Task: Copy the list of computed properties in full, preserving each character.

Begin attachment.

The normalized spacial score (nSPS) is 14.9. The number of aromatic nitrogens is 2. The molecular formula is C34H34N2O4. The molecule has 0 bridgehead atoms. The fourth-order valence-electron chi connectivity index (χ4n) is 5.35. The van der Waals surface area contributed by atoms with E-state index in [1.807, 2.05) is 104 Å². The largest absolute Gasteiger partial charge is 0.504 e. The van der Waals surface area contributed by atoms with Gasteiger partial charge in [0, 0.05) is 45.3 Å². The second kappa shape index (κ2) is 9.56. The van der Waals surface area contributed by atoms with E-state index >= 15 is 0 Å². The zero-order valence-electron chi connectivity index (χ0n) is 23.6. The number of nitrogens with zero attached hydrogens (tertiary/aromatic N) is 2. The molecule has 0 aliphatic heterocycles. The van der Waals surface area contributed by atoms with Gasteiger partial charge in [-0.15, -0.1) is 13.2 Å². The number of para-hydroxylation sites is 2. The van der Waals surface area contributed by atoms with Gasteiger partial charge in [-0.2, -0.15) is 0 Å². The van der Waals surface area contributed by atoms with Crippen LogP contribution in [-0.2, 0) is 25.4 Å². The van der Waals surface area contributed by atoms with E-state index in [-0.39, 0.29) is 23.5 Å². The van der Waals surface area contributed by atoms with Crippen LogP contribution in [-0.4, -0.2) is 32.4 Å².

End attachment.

The normalized spacial score (nSPS) is 14.9. The number of aromatic nitrogens is 2. The molecular formula is C34H34N2O4. The molecule has 0 bridgehead atoms. The fourth-order valence-electron chi connectivity index (χ4n) is 5.35. The van der Waals surface area contributed by atoms with E-state index in [1.807, 2.05) is 104 Å². The largest absolute Gasteiger partial charge is 0.504 e. The van der Waals surface area contributed by atoms with Gasteiger partial charge in [0, 0.05) is 45.3 Å². The second kappa shape index (κ2) is 9.56. The van der Waals surface area contributed by atoms with E-state index >= 15 is 0 Å². The zero-order valence-electron chi connectivity index (χ0n) is 23.6. The number of nitrogens with zero attached hydrogens (tertiary/aromatic N) is 2. The molecule has 0 aliphatic heterocycles. The van der Waals surface area contributed by atoms with Gasteiger partial charge in [-0.15, -0.1) is 13.2 Å². The number of para-hydroxylation sites is 2. The van der Waals surface area contributed by atoms with Gasteiger partial charge in [-0.2, -0.15) is 0 Å². The van der Waals surface area contributed by atoms with Crippen LogP contribution in [-0.2, 0) is 25.4 Å². The van der Waals surface area contributed by atoms with E-state index in [-0.39, 0.29) is 23.5 Å². The van der Waals surface area contributed by atoms with Crippen LogP contribution in [-0.4, -0.2) is 32.4 Å².